She said she is very devastated by this because you’re her favorite
teacher, but this is the only option since she didn’t do the problems.

I’m sorry for the trouble this has caused you.

On Wed, Nov 9, 2011 at 4:52 AM, aseret nuagen [email protected] wrote:

police (nor could I blame anyone who answers the question in good
faith). But the truth is, someone nearly always calls them on it, and I
think those of us who teach programming are very grateful for your help.
You’re upholding the ethical standards of our discipline, and you really
do a great service to the profession by doing so.

You are welcome!

If I do not understand it, then I will not turn it in. I’m better off
I’m sorry for the trouble this has caused you.
You are focusing on the “get free help” matter but if I understand
this correctly and all this is true then this can be seen as a case of
identity theft, which may even be subject to legal prosecution. I
have to say I find impersonating someone else by (ab)using their email
community. Why on earth did you not use your own email account for
this? This is such a great community and I am very sad seeing things
like this happening here.

Regards

robert

Come on. Let’s not be so harsh. If truth is being told, then this girl
has
now dropped a class over it. And what good does that serve? Now she
won’t
be learning any Ruby, Programming, or (IMHO) how to truly “Think”.
Shaming
her or her friend isn’t going to make the world a better place.
Encouraging
her to earnestly try, on her own, regardless of the outcome or the grade
she might receive is more noble. As long as she learns, even just a
small
portion of what her classmates manage, then at least it is something
positive. And relative growth is far more important than absolutes. For
what might seem small to you and me can in fact be quite huge to a
newbie.

Hmm… That last post from Uyen sounds very much made up to me…

But I agree with Intransition. Well said

I’ve only been on this list for a few weeks and already I’m feeling as
if I’ll be frequenting for a long time.

i attached a photo of the message she sent me. She wanted the truth be
told and with my apologies that’s what i did. I’m sorry for turning the
problem into a “challenge” i’m international not from this different
culture so i don’t know.

I’m also lamenting the loss of another learner.

Good luck Uyen, I hope you keep programming.

On Nov 9, 2011, at 04:50 , Intransition wrote:

Come on. Let’s not be so harsh.

Leave it to you to side with intellectual dishonesty.

No, let’s be harsh. If this kid has gotten to college level and not
learned that taking credit for someone else’s work is not only wrong,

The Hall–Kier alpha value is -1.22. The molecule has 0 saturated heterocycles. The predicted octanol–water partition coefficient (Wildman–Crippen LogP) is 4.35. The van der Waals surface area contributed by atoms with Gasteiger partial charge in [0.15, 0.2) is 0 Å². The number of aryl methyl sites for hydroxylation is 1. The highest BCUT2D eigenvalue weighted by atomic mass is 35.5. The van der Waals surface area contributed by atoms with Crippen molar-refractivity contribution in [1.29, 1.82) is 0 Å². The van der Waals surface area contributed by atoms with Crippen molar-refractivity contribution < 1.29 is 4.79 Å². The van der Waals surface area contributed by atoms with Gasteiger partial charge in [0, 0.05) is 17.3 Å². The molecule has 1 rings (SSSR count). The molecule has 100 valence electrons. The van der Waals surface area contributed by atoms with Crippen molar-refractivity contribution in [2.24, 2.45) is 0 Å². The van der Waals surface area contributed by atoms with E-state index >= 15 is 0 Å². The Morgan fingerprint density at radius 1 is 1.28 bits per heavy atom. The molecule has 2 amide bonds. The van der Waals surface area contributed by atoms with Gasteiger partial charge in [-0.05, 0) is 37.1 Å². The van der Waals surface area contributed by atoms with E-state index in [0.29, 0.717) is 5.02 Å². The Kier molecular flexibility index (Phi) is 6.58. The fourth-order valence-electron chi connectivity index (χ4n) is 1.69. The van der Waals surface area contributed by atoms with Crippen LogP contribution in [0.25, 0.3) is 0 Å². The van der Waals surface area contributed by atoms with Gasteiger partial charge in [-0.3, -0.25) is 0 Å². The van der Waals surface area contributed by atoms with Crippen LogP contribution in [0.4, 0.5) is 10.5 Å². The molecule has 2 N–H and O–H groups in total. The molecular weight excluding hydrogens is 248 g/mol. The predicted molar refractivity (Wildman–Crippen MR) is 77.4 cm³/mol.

but going to bite you in the ass hard once you leave academia, then it
is certainly time to drive that lesson home. What we don’t need out
there is another plagerist.

If truth is being told, then this girl has now dropped a class over it.

You don’t know what the policy of the school is. Don’t assume you have
any idea what the outcome will be.

And what good does that serve?

It serves a lot of good. Both for her and for society in general. Look
at the devastating effects of the work of Victor Ninov and Jan Hendrik
Schn. A distinct lack of ethics and intellectual dishonesty caused this.
Do we need more of it? No.

Now she won’t be learning any Ruby, Programming, or (IMHO) how to truly “Think”.

Again, you don’t know that. You have no idea what the disciplinary
policy of this school is.

Shaming her or her friend isn’t going to make the world a better place.
Encouraging her to earnestly try, on her own, regardless of the outcome or the
grade she might receive is more noble. As long as she learns, even just a small
portion of what her classmates manage, then at least it is something positive. And
relative growth is far more important than absolutes.

So, taking credit for someone else’s work, as long as she can claim she
learned something from it, is a good thing in your opinion. What happens
when she’s out in the real world with a real job and she tries that? She
gets fired, without benefits, and that reference is forever burned. It
probably follows her around as well.

For what might seem small to you and me can in fact be quite huge to a newbie.

Which is why driving this lesson home now is a Good Thing.

On Nov 9, 2011, at 14:23 , Adam P. wrote:

“Think”.

Again, you don’t know that. You have no idea what the disciplinary policy
of this school is.

I know you seem to like to get to the point in this aggressive way, and I
have no idea what existing issues you have with Intransition are (and I
don’t want to know), but the comments are being made based on the prior
post that the girl has already dropped out because she finds the class
difficult, not because of whatever assumptions about disciplinary policies.

This has less to do with trans and more to do with my absolute
intolerance for intellectual dishonesty. I’ve been that teacher before.
My best friend actually worked on element 118 with Victor Ninov. (and
Trans has reused my code and violated my license terms). I have a zero
tolerance policy for such behavior and think we should, as a society,
discipline/blacklist/shun (as appropriate) said people.

That said, I did overlook that post and misunderstand the alleged
explanation as it was given (simple TL;DR error on my part). Thank you
for calling me to task. The rest of my point still stands.

More predictable twists than an M. Night Shyamalan movie!

Posted by Sam R.
Hmm… That last post from Uyen sounds very much made up to me…

Even if I try to fight my more cynical instincts, it still sounds
like it’s the same person.

Which is fine, we all make mistakes. I just hope whoever it is that did
whatever they did (or did not do) will keep learning Ruby. I also hope
that whoever that was that was posting will work on their persuasive
techniques.

-Luke

The Lord have mercy on your soul, Ryan. You must honestly be one of the
saddest persons in the world. You had a fit over six lines of code that
I
used from MiniTest to get Turn to work with MiniTest --b/c you changed
the
MiniTest API and I had to do a work around. And once you pointed out
this
I
worked extensively on and never asked for one iota of credit.

No one else recalls it now, I’m sure, but the Hoe project was a complete
ripoff of my original Reap project. But I didn’t complain. I saw that
you
did a good job on it and I admittedly muffed up the management of the
original project (I was completely new to project management at the
time).
Is that what all this hate is about? You stole my project and have been
compensating for the guilt this whole time?

On Wed, Nov 9, 2011 at 22:08, Ryan D. [email protected]
wrote:

Again, you don’t know that. You have no idea what the disciplinary policy
of this school is.

I know you seem to like to get to the point in this aggressive way, and
I
have no idea what existing issues you have with Intransition are (and I
don’t want to know), but the comments are being made based on the prior
post that the girl has already dropped out because she finds the class
difficult, not because of whatever assumptions about disciplinary
policies.